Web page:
Monday, September 29, 2014

Monday September 29 2014

No book report this time – my head is filled with Cymbeline and the Romans. I just completed the rough draft of my text this morning but I have a feeling there’s a lot of work left to do on it. Still, I hope to be able to post it next week. We’ll see. In the meantime, here’s a short Monday report.

From Davis and Frankforter’s The Shakespeare Name Dictionary.
  • Norway is a beautiful country with an interesting history. There is a long history of war and trade with England but: “By the time of the Renaissance...[there] was a curious kind of kinship  with the Danes and the Norwegians, as the English had absorbed the settlers, traded in the Baltic and was no longer threatened by Norway except as part of the soon-to-decline Danish nation.”  The Norway of Hamlet we are told, is “utter fiction”.
  • Oberon is the King of the Fairies in A Midsummer Night’s Dream and is according to some legends the son of Julius Caesar and Morgan La Fey (which sort of makes him King Arthur’s step-nephew and step-brother to Mordred.  How very complicated...)
Shakespeare sightings:
  • The Lie is a novel by Helen Dunmore about Daniel, a young man from Cornwall who returns after World War One. He remembers finding in the library of his rich friend’s father The Complete Works of Shakespeare.  Unfortunately, though Daniel comes to love literature and often quotes from memory, no more Shakespeare shows up in the novel.  It’s very good, nevertheless.
  • Henning Mankell, the hugely popular and widely read author of, among much else, the Wallander series (done on TV with Kenneth Branagh in the title role in the British version), has sadly been stricken with cancer but is after rigorous treatment feeling quite fit.  In a big article about him in Dagens Nyheter he lists Shakespeare’s plays among his theatre favourites. I wish Henning Mankell full recovery and long life!
  • In the novel Oh Dear Silvia by Dawn French, the mad sister Jo remembers “being taught ridiculous unbelievable Shakespeare with doppelgangers in the stories, and I can remember thinking it was an impossible word and an impossible notion.”                                               
Further since last time:
  • Wrote: The rough draft on the text on Cymbeline.
Posted this week:
  • This Monday report.

Monday, September 22, 2014

Monday September 22 2014

Stephen Greenblatt has long been a major figure in Shakespearean scholarship. Frankly, I don’t know what I would do without his analyses.  This week I’m reviewing one of his many exciting books, Shakespearean Negotiations. Otherwise it’s been another quiet week. We’ve finished reading Cymbeline, so hopefully a text will be posted on the blog in a couple of weeks. And then only The Tempest. There’s an expression in Swedish called “separation angst” and I’m beginning to feel small tendrils of it.  One play left this time around... But I’m also excited about the next step. More on that later!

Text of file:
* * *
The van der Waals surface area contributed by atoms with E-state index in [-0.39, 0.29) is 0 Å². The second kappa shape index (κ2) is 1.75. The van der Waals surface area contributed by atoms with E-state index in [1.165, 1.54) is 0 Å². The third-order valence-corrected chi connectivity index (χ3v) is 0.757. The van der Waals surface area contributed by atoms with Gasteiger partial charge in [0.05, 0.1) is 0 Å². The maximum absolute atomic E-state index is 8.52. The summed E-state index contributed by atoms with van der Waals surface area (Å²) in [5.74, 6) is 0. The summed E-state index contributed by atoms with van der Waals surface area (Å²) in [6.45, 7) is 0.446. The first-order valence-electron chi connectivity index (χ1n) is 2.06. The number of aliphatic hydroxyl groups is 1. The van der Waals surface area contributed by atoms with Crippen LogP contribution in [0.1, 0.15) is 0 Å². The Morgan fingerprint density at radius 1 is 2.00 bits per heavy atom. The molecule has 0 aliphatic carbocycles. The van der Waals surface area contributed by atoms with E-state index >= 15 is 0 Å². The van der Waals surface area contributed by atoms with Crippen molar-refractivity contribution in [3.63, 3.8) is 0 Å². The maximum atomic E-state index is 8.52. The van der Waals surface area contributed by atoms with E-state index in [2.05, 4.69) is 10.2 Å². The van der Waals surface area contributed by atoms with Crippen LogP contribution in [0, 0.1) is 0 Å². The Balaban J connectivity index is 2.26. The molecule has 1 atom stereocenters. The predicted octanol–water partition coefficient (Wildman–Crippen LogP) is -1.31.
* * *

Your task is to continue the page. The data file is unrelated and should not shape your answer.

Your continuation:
From Davis and Frankforter’s The Shakespeare Name Dictionary.
  • The Nine Worthies, at least some of them, were humorously presented at the end of Love’s Labour’s Lost. They were “heroes who made major contributions to the civilisations that were most important to medieval European scholars: Christian, Hebrew, Greek and Roman.” King Arthur was one of the Worthies but he didn’t make it into LLL’s pageant.
  • The North Pole also figured in Love’s Labour’s Lost as an oath, “By the North Pole”.  This is just one example of humorous oaths that were all the rage in Shakespeare’s time, and have remained so in modern culture. D+F mention “western movies and the Batman television series.”
Shakespeare sightings:
  • Shakespeare Calling follower IA sent this mail: “A Shakespeare sighting - read in the paper Metro the other day that Shakespeare will be translated into Mandarin. Fantastic.” Thanks, IA!
  • Shakespeare Calling follower EG twittered me about an article on the Swedish TV website (the article is in English) about how Richard III died. An article in Lancet tells us that forensics show (remember his bones were found under a car park about a year ago) that he died pretty much as we’ve been told – on foot and with lots of whacks to his head. Poor Richard. Thanks, EG!
  • Shakespeare Calling follower EG also showed me a book written originally in Latin by Olaus Magnus, bishop of Uppsala in the 15th and 16th centuries, called The History of the Nordic Peoples. This version was translated into Swedish in 1906 and in it EG found this (first in old fashioned Swedish then in my English): Så var händelsen med en konungason vid namn Hamlet (Amlethus), enligt hvad den danske häfdatecknaren Saxo förtäljer. “Such was the happening with the king’s son Hamlet (Amlethus), according to what the storyteller Saxo relates.” This isn’t really a Shakespeare sighting because this book was written before Shakespeare started writing but it’s so interesting that I had to include it.
  • This week’s last Shakespeare sighting isn’t a sighting either, more of a non-sighting.  The theatre program for the autumn season has come out and I couldn’t find a single Shakespeare play! Can this be possible??                                               
Further since last time:
  • Finished reading aloud with Hal: Cymbeline.
Posted this week:
  • This Monday report.
  • Book report on Shakespearean Negotiations by Stephen Greenblatt.

Shakespearean Negotiations by Stephen Greenblatt

Shakespearean Negotiations, the Circulation of Social Energy in Renaissance England, by Stephen Greenblatt. Oxford University Press, 1988, 2001 edition. Read in March and April 2012.

                      “...language itself, which is at the heart of literary power, is the supreme instance of a collective creation.” This excellent quote comes from page four in the book and is indicative, I think, of one of Professor Greenblatt’s most important contributions to the study of Shakespeare – the understanding that Shakespeare, and all other cultural phenomena, do not happen in a vacuum but are a part of history and the society as a whole.
                      This book explores how Shakespeare’s works are an integral part of the Renaissance but also how he helped shape it by recycling the events and the literary ideas of his time. Also in the beginning chapter Greenblatt declares, “There can be no appeals to genius as the sole origin of the energies of great art” (page 12) and “as a rule, there is very little pure invention in culture” (page 13).
I could go on quoting the whole book but it would be better if you just read it. Here’s what you have to look forward to:
“Invisible Bullets” is a chapter on how the English colonies in America and especially the reports from them, served as a subversive influence on the “concept of divine power” (page 39), and how Shakespeare responded to this in his Henry IV plays.